Creating a will is an essential step in securing your legacy and ensuring that your assets are distributed according to your wishes after your passing. At Heritage Law Office, our experienced estate planning attorneys in Wisconsin will thoroughly review your needs and wants when planning your estate and provide an outline of your best options. Contact us either online or at 414-253-8500 to schedule a free consultation today.
The Importance of Wills in Estate Planning in Wisconsin
A well-crafted will is the cornerstone of a comprehensive estate plan. It serves as a legally binding document that dictates how your assets will be distributed upon your death. In Wisconsin, wills also provide several other benefits, including:
Naming an Executor
An executor is the person responsible for administering your estate after you pass away. They ensure that your assets are distributed according to your wishes and that any outstanding debts or taxes are paid. By naming an executor in your will, you can choose a trusted individual to manage your estate.
Appointing Guardians for Minor Children
If you have minor children, a will allows you to designate a guardian who will care for them if both parents are deceased. This is a critical decision to ensure the well-being and safety of your children.
Providing for Specific Bequests
In your will, you can make specific bequests, which are gifts of personal property or money to named beneficiaries. This allows you to distribute assets to loved ones, charities, or other organizations according to your preferences.
Reducing Family Conflict
A clear and concise will can help minimize family disputes and confusion during the probate process. By outlining your wishes, you can prevent potential disagreements among your loved ones.
Requirements for a Valid Will in Wisconsin
For a will to be considered legally valid in Wisconsin, it must meet several requirements:
Testator's Age and Mental Capacity
The testator (the person making the will) must be at least 18 years old and of sound mind. This means they must understand the nature and extent of their property, as well as the implications of creating a will.
A will must be in writing. Oral or "nuncupative" wills are generally not recognized in Wisconsin.
A will must be signed by the testator and at least two competent witnesses. The witnesses must see the testator sign the will or acknowledge their signature. In Wisconsin, it is not required that the witnesses be disinterested (meaning they do not stand to inherit under the will), but it is generally a good practice to choose disinterested witnesses.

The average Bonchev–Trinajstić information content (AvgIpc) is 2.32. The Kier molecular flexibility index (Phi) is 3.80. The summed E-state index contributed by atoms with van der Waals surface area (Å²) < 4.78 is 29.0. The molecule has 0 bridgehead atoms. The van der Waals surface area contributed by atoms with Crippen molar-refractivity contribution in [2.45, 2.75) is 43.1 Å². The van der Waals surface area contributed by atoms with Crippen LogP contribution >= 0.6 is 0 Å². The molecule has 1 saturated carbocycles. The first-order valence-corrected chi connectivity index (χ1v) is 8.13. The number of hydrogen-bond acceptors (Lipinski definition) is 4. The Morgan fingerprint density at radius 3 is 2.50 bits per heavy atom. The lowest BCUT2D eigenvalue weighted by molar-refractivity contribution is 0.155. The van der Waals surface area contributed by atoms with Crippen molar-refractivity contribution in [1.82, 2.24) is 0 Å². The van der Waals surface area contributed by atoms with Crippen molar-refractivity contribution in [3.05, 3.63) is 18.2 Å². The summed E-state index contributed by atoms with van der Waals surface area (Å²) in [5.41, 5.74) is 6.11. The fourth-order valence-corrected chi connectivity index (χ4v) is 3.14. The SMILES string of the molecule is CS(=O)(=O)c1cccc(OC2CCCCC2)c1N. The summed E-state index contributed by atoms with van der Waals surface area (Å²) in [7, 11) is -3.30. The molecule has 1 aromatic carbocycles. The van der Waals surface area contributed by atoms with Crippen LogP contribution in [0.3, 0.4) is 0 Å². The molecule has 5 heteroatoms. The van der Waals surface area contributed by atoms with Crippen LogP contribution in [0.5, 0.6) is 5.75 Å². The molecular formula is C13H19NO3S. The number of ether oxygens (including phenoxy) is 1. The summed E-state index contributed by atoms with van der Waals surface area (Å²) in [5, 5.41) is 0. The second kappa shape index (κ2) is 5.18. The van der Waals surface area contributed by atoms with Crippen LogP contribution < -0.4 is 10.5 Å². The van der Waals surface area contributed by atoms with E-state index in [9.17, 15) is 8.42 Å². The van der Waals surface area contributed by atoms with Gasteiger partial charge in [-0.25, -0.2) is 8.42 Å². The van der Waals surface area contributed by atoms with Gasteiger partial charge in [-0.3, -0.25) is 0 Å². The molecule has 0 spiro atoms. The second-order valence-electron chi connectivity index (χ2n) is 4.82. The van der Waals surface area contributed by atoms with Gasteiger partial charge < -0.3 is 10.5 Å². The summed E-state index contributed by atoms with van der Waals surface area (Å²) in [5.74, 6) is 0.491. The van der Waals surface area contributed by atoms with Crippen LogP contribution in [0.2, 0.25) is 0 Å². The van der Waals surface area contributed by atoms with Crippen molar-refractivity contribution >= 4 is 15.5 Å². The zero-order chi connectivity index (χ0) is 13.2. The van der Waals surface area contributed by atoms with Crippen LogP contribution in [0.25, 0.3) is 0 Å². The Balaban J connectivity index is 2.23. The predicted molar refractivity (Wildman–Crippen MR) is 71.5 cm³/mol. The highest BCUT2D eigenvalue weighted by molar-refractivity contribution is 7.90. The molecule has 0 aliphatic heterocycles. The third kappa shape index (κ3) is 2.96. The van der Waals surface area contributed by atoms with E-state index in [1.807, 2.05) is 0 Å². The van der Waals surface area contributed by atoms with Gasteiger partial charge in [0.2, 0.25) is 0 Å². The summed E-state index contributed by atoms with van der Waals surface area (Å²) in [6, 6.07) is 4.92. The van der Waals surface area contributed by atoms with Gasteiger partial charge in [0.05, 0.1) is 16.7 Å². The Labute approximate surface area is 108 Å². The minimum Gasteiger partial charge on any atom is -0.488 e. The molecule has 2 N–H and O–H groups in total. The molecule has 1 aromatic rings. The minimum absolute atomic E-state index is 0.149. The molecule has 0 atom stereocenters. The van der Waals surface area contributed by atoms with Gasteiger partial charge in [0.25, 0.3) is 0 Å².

The testator must sign the will at the end of the document. If they are unable to sign, another person can sign on their behalf, as long as the testator directs them to do so in the presence of the witnesses.
The Probate Process in Wisconsin
Probate is the legal process through which a deceased person's estate is administered and their assets are distributed to beneficiaries. In Wisconsin, the probate process includes:
- Filing the will with the appropriate county probate court.
- Appointing a personal representative (executor).
- Gathering and inventorying the estate's assets.
- Paying outstanding debts and taxes.
- Distributing the remaining assets according to the will.
Common Mistakes to Avoid When Creating a Will
When creating a will, it is crucial to avoid common mistakes that could lead to disputes, delays, or unintended consequences during the probate process. Some common pitfalls include:
Failing to Plan for Contingencies
It is essential to plan for contingencies, such as beneficiaries predeceasing you or being unable to inherit due to legal or practical reasons. A well-drafted will should include alternate beneficiaries and provisions for handling unexpected situations.
Relying on DIY Will Kits or Templates
While do-it-yourself will kits or templates may seem like a cost-effective option, they often lack the necessary legal precision and customization to address your unique needs and circumstances. Working with an experienced wills attorney can help ensure that your estate plan is comprehensive and legally valid.
Not Addressing All Assets
A comprehensive will should address all of your assets, including real estate, personal property, financial accounts, and digital assets. Failing to account for all assets can lead to confusion and disputes during the probate process.
Contact an Experienced Wills Attorney in Milwaukee, Wisconsin
If you need assistance with creating a will or navigating the probate process, contact our experienced attorneys at Heritage Law Office. We offer remote, phone, and online appointments, so you can receive our services wherever you are. Use our online form or call us directly at 414-253-8500 to schedule a consultation.